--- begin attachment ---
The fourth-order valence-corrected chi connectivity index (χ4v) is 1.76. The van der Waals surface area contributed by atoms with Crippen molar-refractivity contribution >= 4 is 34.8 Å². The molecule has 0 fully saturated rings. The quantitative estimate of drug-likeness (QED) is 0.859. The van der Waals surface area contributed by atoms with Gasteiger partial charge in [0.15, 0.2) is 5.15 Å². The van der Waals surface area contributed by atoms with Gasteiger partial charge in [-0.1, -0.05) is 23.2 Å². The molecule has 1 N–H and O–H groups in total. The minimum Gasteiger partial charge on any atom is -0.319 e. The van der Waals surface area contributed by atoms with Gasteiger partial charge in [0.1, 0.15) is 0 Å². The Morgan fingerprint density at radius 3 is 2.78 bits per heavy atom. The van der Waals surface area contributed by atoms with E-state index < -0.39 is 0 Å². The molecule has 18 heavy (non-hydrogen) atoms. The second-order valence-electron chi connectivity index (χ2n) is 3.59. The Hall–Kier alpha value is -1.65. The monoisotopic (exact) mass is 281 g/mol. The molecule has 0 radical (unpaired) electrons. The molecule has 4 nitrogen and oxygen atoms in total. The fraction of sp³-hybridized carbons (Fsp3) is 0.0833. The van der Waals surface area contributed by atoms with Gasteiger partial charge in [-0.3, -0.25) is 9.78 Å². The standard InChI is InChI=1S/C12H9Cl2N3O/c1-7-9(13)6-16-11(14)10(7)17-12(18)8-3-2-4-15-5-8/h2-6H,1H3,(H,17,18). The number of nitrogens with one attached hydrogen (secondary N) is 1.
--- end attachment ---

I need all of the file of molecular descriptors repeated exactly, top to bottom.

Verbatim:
The fourth-order valence-corrected chi connectivity index (χ4v) is 1.76. The van der Waals surface area contributed by atoms with Crippen molar-refractivity contribution >= 4 is 34.8 Å². The molecule has 0 fully saturated rings. The quantitative estimate of drug-likeness (QED) is 0.859. The van der Waals surface area contributed by atoms with Gasteiger partial charge in [0.15, 0.2) is 5.15 Å². The van der Waals surface area contributed by atoms with Gasteiger partial charge in [-0.1, -0.05) is 23.2 Å². The molecule has 1 N–H and O–H groups in total. The minimum Gasteiger partial charge on any atom is -0.319 e. The van der Waals surface area contributed by atoms with Gasteiger partial charge in [0.1, 0.15) is 0 Å². The Morgan fingerprint density at radius 3 is 2.78 bits per heavy atom. The van der Waals surface area contributed by atoms with E-state index < -0.39 is 0 Å². The molecule has 18 heavy (non-hydrogen) atoms. The second-order valence-electron chi connectivity index (χ2n) is 3.59. The Hall–Kier alpha value is -1.65. The monoisotopic (exact) mass is 281 g/mol. The molecule has 0 radical (unpaired) electrons. The molecule has 4 nitrogen and oxygen atoms in total. The fraction of sp³-hybridized carbons (Fsp3) is 0.0833. The van der Waals surface area contributed by atoms with Gasteiger partial charge in [-0.3, -0.25) is 9.78 Å². The standard InChI is InChI=1S/C12H9Cl2N3O/c1-7-9(13)6-16-11(14)10(7)17-12(18)8-3-2-4-15-5-8/h2-6H,1H3,(H,17,18). The number of nitrogens with one attached hydrogen (secondary N) is 1.